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Book Review: Michael Jackson: A Visual Documentary – 1958-2009 – The Official Tribute Edition by Adrian Grant

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If not for the tragic circumstances of June 25, Michael Jackson would now be well into his scheduled 50-date stand at London’s O2 Arena, entertaining an audience that would ultimately exceed three quarters of a million people. In all likelihood, a world tour would have followed. A new album may have resulted as well, reacquainting the music icon to a medium he once dominated.

Of course, none of that can happen now.

In the wake of Jackson’s untimely death, though, has come a renewed appreciation of his life and career. While much of what’s been published thus far has been in the spirit of exploitation rather than earnest assessment, a reissued work by Adrian Grant—creator of the fan-club magazine, Off The Wall, as well as The Michael Jackson World Network website—serves as the benchmark resource on Jackson to date.

Originally published in 1994, Michael Jackson: A Visual Documentary – 1958-2009 – The Official Tribute Edition includes supplementary material covering the intervening years, culminating with coverage of Jackson’s public memorial at the Staples Center in Los Angeles, which the author attended.

The book’s first forty or so pages skim through his childhood and formative years in the Jackson 5, marking pertinent milestones and professional achievements. The bulk of the book, though, concentrates on Jackson's solo career (post-Off The Wall) and the realities of his life within that time.

A feast for fans, the book is loaded with photos and information depicted in meticulous (sometimes day-to-day) detail. While authorized by Jackson in its prior publication, the accounts offered here aren’t of a predictable, hero-worship sort. In fact, much care has been taken by the author to render a straightforward and evenhanded treatment, including accounts of Jackson’s various tribulations and controversies.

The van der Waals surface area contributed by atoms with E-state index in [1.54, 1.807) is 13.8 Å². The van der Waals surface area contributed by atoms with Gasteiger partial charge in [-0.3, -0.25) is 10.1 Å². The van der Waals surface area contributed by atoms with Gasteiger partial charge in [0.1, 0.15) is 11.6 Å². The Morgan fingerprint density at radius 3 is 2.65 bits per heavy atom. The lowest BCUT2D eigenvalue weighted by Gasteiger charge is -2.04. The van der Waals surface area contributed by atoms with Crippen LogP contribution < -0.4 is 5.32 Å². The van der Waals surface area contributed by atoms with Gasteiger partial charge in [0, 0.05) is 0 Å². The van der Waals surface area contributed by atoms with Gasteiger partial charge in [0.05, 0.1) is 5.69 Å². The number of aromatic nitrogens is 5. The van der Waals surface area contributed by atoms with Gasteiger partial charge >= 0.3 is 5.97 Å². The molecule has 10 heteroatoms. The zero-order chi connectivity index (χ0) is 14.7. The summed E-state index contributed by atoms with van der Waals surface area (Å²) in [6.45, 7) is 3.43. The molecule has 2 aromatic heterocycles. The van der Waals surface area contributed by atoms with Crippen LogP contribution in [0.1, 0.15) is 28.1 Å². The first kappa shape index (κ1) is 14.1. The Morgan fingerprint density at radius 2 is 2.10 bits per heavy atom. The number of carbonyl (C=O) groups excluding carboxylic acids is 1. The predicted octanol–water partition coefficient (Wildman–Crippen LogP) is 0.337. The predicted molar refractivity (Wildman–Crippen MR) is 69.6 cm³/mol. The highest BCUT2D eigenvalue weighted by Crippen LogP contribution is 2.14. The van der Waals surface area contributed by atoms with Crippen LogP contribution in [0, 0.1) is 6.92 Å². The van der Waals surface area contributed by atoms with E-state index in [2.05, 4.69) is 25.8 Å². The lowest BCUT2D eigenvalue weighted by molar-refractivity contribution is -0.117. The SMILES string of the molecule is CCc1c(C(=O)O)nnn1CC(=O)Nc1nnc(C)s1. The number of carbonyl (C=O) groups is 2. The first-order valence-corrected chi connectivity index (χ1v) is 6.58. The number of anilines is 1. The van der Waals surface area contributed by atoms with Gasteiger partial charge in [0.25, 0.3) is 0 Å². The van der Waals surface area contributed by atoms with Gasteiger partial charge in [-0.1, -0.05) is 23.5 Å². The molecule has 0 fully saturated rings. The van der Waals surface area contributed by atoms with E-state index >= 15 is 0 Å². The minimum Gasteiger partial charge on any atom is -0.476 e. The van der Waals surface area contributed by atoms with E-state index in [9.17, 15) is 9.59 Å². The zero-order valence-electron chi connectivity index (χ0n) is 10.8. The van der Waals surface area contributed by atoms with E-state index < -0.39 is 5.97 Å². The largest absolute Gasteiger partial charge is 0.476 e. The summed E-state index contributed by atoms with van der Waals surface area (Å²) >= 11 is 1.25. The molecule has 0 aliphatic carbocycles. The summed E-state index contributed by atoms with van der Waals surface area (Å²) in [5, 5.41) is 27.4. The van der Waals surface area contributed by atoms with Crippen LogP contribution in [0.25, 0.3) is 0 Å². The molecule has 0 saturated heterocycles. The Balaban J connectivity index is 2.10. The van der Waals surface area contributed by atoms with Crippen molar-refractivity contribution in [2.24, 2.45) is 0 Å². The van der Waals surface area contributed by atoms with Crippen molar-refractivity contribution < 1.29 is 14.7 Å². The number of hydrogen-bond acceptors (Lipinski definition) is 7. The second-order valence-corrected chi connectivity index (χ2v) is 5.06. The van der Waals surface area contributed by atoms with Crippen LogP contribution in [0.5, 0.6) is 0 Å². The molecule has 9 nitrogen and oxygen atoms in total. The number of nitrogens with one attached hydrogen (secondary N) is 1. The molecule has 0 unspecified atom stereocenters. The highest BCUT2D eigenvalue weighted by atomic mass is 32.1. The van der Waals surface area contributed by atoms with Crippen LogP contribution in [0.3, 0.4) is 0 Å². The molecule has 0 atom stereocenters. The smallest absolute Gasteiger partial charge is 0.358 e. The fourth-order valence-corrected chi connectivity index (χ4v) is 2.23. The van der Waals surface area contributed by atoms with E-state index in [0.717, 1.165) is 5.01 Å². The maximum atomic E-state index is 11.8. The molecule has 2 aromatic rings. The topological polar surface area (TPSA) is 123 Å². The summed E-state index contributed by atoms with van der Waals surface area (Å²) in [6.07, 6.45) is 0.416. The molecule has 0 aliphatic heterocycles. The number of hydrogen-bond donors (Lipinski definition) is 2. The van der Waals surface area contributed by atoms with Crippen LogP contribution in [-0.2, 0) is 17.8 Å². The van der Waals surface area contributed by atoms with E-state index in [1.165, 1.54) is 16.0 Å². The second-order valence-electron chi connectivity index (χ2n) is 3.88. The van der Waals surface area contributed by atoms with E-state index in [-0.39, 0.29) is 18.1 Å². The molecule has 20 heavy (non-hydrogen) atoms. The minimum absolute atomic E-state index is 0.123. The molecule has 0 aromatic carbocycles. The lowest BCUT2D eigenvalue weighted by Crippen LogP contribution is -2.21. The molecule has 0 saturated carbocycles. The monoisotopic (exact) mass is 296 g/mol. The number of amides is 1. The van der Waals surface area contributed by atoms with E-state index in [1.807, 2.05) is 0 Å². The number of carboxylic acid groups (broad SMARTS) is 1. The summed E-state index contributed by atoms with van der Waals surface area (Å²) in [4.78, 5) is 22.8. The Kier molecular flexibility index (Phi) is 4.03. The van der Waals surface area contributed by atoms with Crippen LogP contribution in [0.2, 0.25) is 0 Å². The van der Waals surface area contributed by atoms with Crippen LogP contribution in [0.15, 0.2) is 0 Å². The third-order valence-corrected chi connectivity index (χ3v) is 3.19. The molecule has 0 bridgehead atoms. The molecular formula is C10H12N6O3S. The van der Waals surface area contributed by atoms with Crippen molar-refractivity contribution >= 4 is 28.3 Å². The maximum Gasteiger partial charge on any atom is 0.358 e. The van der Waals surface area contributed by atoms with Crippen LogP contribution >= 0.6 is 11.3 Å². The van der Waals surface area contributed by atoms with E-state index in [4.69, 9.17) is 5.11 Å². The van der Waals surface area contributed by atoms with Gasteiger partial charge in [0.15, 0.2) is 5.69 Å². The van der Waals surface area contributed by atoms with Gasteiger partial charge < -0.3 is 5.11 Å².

Particularly impressive—beyond a myriad of exceptional photographs, many of them uncommon even to ardent fans—is the breadth of content afforded here. Mixed in among chart positions and concert-attendance records, are tidbits on Jackson’s whereabouts and activities when not on the stage or otherwise under public scrutiny, from clandestine encounters with other elusive luminaries (like Prince) to songwriting and recording sessions for songs that have yet to be released.

Barring the eventual publication of an authoritative biography in more narrative form, Michael Jackson: A Visual Documentary is at this point the most definitive chronicle of the late superstar’s life and career published anywhere. 

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About Donald Gibson

Donald Gibson is the publisher of and a freelance music journalist whose byline has appeared in such publications as No Depression, Spinner, The Seattle Post Intelligencer, Cinema Sentries, Blinded by Sound, and Blogcritics, where he was the Senior Music Editor (2011-2012) and Assistant Music Editor (2008-2011). He has interviewed and profiled such artists as Tony Bennett, Lucinda Williams, Jakob Dylan, Allen Toussaint, Boz Scaggs, Charli XCX, Justin Hayward (The Moody Blues), Susanna Hoffs, Bruce Hornsby, Delbert McClinton, Jonny Lang, Alan Parsons, Bill Frisell, Joan Armatrading, Christina Perri, Don Felder (The Eagles), Jimmy Webb, Katie Melua, and Buddy Guy, among many others.